To say the sound is dense is an understatement, Salem have succeeded in packing so much into their sound it plays like the needle is being dragged through a dirty old suitcase stuffed with shit-stained clothes salvaged from a hospital incinerator and I mean that in the nicest way possible. Its music that's so dirty that it smells. Really though, it does, of beer, of sex, of heroin shit on stone-washed denim.

High pitched keyboard squeals layered over budget drum machines with a voice at the back of the mix so smacked out and slowed down that if the singer needed a Black Metal name he would be called Mogadon. There's some orchestration in there as well and surprisingly, the entire thing managed in part at least to come across as anthemic. Something that despite of itself you could imagine a room full of people dancing to.

I now find myself in the same position that my much hipper friends found themselves in last year: Trying to recommend something to people without really being able to label the sound or explain the musical motive, but that's okay because it's about fucking time.


It was a sunglasses day. One of those days where the sun jumps out at you every time you turn a corner blinding you as it defies the time of year and makes you wonder 'coat or no coat?'. I opted for 'no coat' and regretted this decision right up until buying an old M65 field jacket from a used store. Anyway after nearly freezing to death and a couple of minutes of temporary sun based blindness I found her.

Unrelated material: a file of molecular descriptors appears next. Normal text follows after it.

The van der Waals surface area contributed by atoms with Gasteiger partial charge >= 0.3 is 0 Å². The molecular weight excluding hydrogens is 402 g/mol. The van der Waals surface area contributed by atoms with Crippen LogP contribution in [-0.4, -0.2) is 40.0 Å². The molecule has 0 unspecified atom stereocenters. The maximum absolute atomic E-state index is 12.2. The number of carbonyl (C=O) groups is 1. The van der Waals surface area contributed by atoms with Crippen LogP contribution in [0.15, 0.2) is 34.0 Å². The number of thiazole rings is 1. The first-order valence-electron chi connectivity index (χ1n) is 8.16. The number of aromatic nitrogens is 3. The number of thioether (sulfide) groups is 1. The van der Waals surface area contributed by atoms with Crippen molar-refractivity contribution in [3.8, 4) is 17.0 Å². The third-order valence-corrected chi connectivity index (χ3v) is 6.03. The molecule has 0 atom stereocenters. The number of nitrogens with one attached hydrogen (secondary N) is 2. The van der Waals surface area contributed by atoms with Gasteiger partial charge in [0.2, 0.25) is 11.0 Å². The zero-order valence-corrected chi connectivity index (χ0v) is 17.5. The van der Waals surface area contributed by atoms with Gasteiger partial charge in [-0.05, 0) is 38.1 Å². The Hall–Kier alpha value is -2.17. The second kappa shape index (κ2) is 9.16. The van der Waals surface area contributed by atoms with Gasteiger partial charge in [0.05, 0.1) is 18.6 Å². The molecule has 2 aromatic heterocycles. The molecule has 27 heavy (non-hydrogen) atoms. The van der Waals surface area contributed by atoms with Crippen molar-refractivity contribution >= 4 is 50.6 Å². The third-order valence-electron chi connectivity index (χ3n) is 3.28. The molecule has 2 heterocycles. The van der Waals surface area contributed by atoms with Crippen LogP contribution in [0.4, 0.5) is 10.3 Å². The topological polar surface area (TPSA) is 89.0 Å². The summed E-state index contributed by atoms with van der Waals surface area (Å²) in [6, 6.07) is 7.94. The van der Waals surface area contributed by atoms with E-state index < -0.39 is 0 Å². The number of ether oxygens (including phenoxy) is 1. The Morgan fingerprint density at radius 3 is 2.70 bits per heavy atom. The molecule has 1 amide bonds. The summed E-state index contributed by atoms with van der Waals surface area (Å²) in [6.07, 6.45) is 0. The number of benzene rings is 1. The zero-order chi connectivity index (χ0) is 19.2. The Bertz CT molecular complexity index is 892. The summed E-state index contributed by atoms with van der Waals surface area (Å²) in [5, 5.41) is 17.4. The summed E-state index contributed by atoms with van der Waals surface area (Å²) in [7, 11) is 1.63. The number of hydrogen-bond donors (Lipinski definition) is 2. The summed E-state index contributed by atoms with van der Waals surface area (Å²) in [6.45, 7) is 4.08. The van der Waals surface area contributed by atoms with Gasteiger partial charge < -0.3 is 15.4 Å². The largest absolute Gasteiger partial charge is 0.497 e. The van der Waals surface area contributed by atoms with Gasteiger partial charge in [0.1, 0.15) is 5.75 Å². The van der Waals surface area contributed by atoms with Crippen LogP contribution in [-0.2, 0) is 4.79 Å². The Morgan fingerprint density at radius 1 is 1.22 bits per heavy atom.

I've not been here for a few years and the last time was pretty brief due to the fact that my wife was in tow.

Despite what the carrier bag says the other branches of Academy Records have closed down and this one stands lone it's finger raised as a 'fuck you' to all of the downloaders, the CD buyers and the people who casually pass by the store front assuming it's a laundromat or something, oblivious to the potential for pure magic that lies within.

I say 'potential' because so much of the 'Academy' experience hangs on what's in the used racks. This is more unpredictable territory than usual because New York gets hit by vinyl hunters, record collectors and idiot 'beat minerz' more than any other city I can think of.

Sadly I was in Williamsburg with work so I could only afford a quick 'in and out' as it were but in the 20 minutes or so I stayed I got a good feel for the place. The racks were patchy, the dance music section was unnecessary and not particularly well sectioned, the 'just in' bins were stripped bare and stuffed with filler and the Rock A to Z section was predictable. 'So where's the magic?' I hear you cry Rice Krispies and milk spluttering from your mouth as you do so.

Well I'm glad you asked. The magic is on the walls, behind the counter and in the 'new' records section. The Indie/Alternative racks were brim full of dead impressive stuff. The walls had a couple of highlights, amongst them a Harry Partch ballet album from 1973 that I bought and the second Animal Collective album complete with poster, which I didn't.